The Mommy shook her hand for him to take. “I’m not your mother,” she said. “It’s nothing like that.” Under her fingernails was more dried nose blood.

  The radio yelled after them. The driver of the gold Duster and a small child were now a hazard themselves as they were attempting to dodge across four lanes of freeway traffic.

  She said, “I figure we have about thirty days to pile up a lifetime of happy adventures. That’s until my credit cards run out.”

  She said, “That’s thirty days unless we get caught, first.”

  Cars honked and swerved. The radio yelled after them. Helicopters roared closer down.

  And the Mommy said, “Now just like with ‘The Blue Danube Waltz,’ hold on to my hand, tight.” She said, “And don’t think.” She said, “Just run.”

  Chapter 16

  The next patient is a female, about twenty-nine years old, with a mole high on the inside of her thigh that doesn’t look right. It’s hard to tell in this light, but it looks too big, asymmetrical, with shades of blue and brown. The edges are irregular. The skin around it abraded.

  I ask her if she’s been scratching it.

  And is there any history of skin cancer in her family?

  Sitting next to me with his yellow legal pad on the table in front of him, Denny’s holding one end of a cork over his cigarette lighter, turning the cork until the end is burned black, and Denny says, “Dude, for serious.” He says, “You’ve got some weird hostility tonight. Did you act out?”

  He says, “You always hate the whole world after you get laid.”

  The patient falls to her knees, her knees spread wide apart. She leans back and starts to pump herself at us in slow motion. Just by contracting her butt muscles, she tosses her shoulders, her breasts, her mons pubis. Her entire body lunges at us in waves.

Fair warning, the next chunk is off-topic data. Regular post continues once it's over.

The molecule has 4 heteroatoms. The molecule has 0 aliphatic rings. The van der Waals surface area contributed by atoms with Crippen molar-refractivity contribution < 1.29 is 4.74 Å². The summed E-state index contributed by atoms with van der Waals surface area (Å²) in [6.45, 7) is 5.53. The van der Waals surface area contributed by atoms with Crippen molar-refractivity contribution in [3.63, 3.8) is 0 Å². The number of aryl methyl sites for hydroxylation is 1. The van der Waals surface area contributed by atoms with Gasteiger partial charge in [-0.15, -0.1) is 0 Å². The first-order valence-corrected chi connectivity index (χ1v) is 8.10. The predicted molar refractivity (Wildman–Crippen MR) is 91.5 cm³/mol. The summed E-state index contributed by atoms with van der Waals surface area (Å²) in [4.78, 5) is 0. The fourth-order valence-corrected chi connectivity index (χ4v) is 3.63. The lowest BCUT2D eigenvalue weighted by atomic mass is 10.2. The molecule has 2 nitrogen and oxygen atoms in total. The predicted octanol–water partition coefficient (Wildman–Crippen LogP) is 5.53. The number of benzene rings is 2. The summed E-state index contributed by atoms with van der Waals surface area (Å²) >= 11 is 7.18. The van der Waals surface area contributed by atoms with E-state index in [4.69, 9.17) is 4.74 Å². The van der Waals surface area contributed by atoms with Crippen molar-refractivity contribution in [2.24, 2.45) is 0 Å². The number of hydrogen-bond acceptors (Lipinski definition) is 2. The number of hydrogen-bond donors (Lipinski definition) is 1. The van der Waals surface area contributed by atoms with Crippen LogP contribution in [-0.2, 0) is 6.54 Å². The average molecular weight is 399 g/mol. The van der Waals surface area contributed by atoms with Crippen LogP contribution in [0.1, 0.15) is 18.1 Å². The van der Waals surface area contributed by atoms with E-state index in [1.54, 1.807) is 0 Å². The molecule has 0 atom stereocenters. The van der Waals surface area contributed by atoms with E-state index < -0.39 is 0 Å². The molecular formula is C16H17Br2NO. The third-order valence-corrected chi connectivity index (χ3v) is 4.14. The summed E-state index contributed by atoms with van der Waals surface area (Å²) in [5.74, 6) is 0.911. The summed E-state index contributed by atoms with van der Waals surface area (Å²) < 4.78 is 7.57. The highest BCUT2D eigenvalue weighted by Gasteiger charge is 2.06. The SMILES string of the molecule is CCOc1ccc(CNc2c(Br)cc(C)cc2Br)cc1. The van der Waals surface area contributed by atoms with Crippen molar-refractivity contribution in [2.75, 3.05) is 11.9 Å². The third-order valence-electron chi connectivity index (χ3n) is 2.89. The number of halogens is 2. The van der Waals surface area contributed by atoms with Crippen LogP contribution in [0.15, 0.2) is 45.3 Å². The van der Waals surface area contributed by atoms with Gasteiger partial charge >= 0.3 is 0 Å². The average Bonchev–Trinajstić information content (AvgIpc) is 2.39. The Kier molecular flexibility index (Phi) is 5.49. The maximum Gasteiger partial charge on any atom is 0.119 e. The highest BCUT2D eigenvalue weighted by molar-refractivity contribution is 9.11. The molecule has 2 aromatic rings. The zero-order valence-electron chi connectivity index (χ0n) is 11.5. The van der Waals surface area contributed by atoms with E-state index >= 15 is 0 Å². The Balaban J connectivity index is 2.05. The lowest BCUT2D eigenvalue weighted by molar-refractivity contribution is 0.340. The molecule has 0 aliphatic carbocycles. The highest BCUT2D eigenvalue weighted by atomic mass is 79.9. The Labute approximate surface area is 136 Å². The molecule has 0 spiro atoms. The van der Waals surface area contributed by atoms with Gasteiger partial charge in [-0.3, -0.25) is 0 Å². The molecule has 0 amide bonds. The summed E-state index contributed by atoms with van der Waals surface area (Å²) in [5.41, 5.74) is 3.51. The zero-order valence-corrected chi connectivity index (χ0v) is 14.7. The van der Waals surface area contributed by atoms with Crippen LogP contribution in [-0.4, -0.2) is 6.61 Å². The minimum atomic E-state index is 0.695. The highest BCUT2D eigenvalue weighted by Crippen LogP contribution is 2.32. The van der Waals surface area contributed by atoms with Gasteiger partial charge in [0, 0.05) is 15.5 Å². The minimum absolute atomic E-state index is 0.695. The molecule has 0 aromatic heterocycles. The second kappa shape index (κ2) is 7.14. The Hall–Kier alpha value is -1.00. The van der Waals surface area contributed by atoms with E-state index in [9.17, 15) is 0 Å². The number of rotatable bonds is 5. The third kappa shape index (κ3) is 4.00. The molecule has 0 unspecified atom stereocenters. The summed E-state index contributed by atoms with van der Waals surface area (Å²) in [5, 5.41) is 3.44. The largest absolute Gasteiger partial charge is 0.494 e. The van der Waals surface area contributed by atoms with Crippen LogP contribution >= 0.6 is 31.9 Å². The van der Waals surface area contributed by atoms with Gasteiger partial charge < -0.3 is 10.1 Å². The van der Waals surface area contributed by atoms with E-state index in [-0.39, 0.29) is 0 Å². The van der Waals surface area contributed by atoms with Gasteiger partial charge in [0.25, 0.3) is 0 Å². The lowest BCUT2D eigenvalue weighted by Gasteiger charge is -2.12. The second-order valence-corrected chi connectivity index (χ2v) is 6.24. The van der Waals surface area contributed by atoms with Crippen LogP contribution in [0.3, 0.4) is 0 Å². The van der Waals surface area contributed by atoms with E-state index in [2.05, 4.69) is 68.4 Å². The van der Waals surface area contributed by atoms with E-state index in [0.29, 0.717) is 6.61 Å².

The way to remember the symptoms of melanoma is the letters ABCD.

  Asymmetrical shape.

  Border irregularity.

  Color variation.

  Diameter larger than about six millimeters.

  She’s shaved. Tanned and oiled so smooth and perfect, she looks less like a woman than just another place to swipe your credit card. Pumping herself in our faces, the murky blend of red and black light makes her look better than she really is. The red lights erase scars and bruises, zits, some kinds of tattoos, plus stretch and track marks. The black lights make her eyes and teeth glow bright white.

  It’s funny how the beauty of art has so much more to do with the frame than with the artwork itself.

  The light trick makes even Denny look healthy, his chickeny wing arms coming out of a white T-shirt. His legal pad glows yellow. He curls his bottom lip inside, biting it as he looks from the patient to his work, and back to the patient.

  Pumping herself in our faces, yelling against the music, she says, “What?”

  She looks like a natural blonde, a high risk factor, so I ask, has she had any recent unexplained weight loss?

  Not looking at me, Denny says, “Dude, do you know how much a real model would cost me?”